Caribbean Sea. The Britich Virgin Island. Sailing and Cruising Information for Leisure Boating. Top Navigation page.

Caribbean Sea. British Virgin Island.

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General Remarks
 The British Virgin Islands, located N and E of the Virgin Islands of the United States, are comprised of Tortola, Virgin Gorda, Anegada, Jost Van Dyke, Peter Island, and about 35 smaller islands and cays.
Road Harbour, Sopers Hole and Gorda Sound are the three main harbors within the British Virgin Islands. There are no berthing accommodations for large ships in the group, except for Port Purcell in Road Harbour with 7.3m alongside. Other large ships must anchor in the roadsteads.
    The demarcation line between the Virgin Islands of the United States and the British Virgin Islands runs N between Little Hans Lollik and Little Tobago, then through The Narrows between Saint John and Great Thatch Island, then around the E side of Saint John through Flanagan Passage between Flanagan Island and Pelican Inlet.
    On approaching the British Virgin Islands from the N, Virgin Gorda will be the easiest feature to identify, rising in a clear, well-defined peak.
    West of Virgin Gorda, Tortola will appear the next most conspicuous as its highest peak will be seen, as a flattened and elongated summit.
    Jost Van Dyke can be identified by a number of rugged pointed peaks.
    Winds—Weather.—The weather of the British Virgin Islands is ideal and is cooled 10 months of the year by the E trade winds. The islands have an average mean temperature of 26°C.
    Fog, thunderstorms, and high humidity are almost unknown. Rainfall is moderate.
    At Saint Martin E fronts cause rain at irregular intervals, mostly during summer. Hurricanes are a constant threat during June through November.
    At Saint Christopher the average winds are from the E at a rate of 10 knots during the month of July, and 6 knots during the rest of the year.
    At Antigua, the E to NE trades prevail with average speeds of 9 to 13 knots. The rainy season for the island is May through November.
    The weather for Guadeloupe is generally healthful and tempered by trade winds. The island is subject to violent storms at times and hurricanes occur occasionally.
    Rollers or ground swell in the area of the islands, frequently occur from October to May and sometimes continue for 3 or 4 days.
    In general, they set in after a prevalence of E and SE winds. They also follow winds from the NE, especially when these winds are strong.
    Rollers have been observed to break over depths of 16.5m between Tortola and Guana Island, close N.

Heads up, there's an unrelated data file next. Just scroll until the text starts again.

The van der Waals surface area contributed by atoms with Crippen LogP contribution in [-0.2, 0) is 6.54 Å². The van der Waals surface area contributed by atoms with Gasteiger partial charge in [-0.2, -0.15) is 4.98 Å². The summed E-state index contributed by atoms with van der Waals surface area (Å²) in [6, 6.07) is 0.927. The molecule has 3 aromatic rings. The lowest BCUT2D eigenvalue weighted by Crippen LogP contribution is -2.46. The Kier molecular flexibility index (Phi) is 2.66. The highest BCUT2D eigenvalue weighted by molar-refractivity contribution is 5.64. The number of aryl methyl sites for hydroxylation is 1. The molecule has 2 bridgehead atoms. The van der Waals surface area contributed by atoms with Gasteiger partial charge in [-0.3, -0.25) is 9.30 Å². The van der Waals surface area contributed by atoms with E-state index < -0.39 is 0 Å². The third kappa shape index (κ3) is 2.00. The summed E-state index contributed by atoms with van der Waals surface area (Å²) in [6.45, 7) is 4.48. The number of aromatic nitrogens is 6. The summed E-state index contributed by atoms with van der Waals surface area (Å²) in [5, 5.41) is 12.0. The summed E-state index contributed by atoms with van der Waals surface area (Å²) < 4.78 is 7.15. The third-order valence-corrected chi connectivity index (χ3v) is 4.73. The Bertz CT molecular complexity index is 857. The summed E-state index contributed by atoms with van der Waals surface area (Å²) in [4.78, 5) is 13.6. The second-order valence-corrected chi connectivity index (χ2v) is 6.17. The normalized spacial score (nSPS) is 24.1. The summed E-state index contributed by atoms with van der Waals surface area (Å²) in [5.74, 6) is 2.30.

The rollers appear to loosen sand, thus discoloring the water N of the islands as far as the edge of Virgin Bank.
    In some places near the W end of Anegada, where the bottom is composed of fine sand, the formation of the banks is frequently changed.
    Tides—Currents.—The average rise and fall of the tide is about 0.3m among the British Virgin Islands. The actual fluctuation of the water level consequently depends largely upon the winds and other meteorological conditions. The tide of the Atlantic Ocean side is chiefly semi-diurnal, whereas on the Caribbean side the tide is chiefly diurnal.
    The currents among the islands are not well established by observations. An ocean current, which has an average rate of 0.2 knot and a direction varying from NW to N, prevails during all seasons of the year.
    The SE tidal current is reported to predominate during the summer months from the middle of June to the middle of August. Near the commencement of this period the current has been observed to set for 8 days continually to the SE with unusual force.
    The NW tidal current is reported to prevail during the months of September, November, March, and April.
    Depths—Limitations.—Numerous reports and surveys indicate that shoal patches of small extent may be encountered on the banks covered by this sector. Deep-draft vessels, especially those drawing over 12m should remain outside the 100m curve where possible.
    The British Virgin Islands are located on a bank, over which the depths are less than 200m, extending in an ENE direction for nearly 90 miles from the E end of Puerto Rico. Anegada is located close to its NE extremity, but the remainder of the group lie near the S edge of the bank.
    Caution.—Vessels approaching the islands from the N should avoid the following banks:
1. Whale Banks (18°41'N., 64°43'W.), with a least depth of 18.5m.
2. Turtle Head (18°38'N., 64°46'W.), with a least depth of 11m.
3. Barracouta Banks (18°34'N., 64°52'W.), with a least depth of 20m.
4. Kingfish Banks (18°31'N., 64°40'W.), with a least depth of 14.5m.
    Saba Bank, Barracuda Bank and the dangers extending E from St. Croix are the main dangers when approaching from S.
 
The Brirish Virgin Island. Navigation bottom

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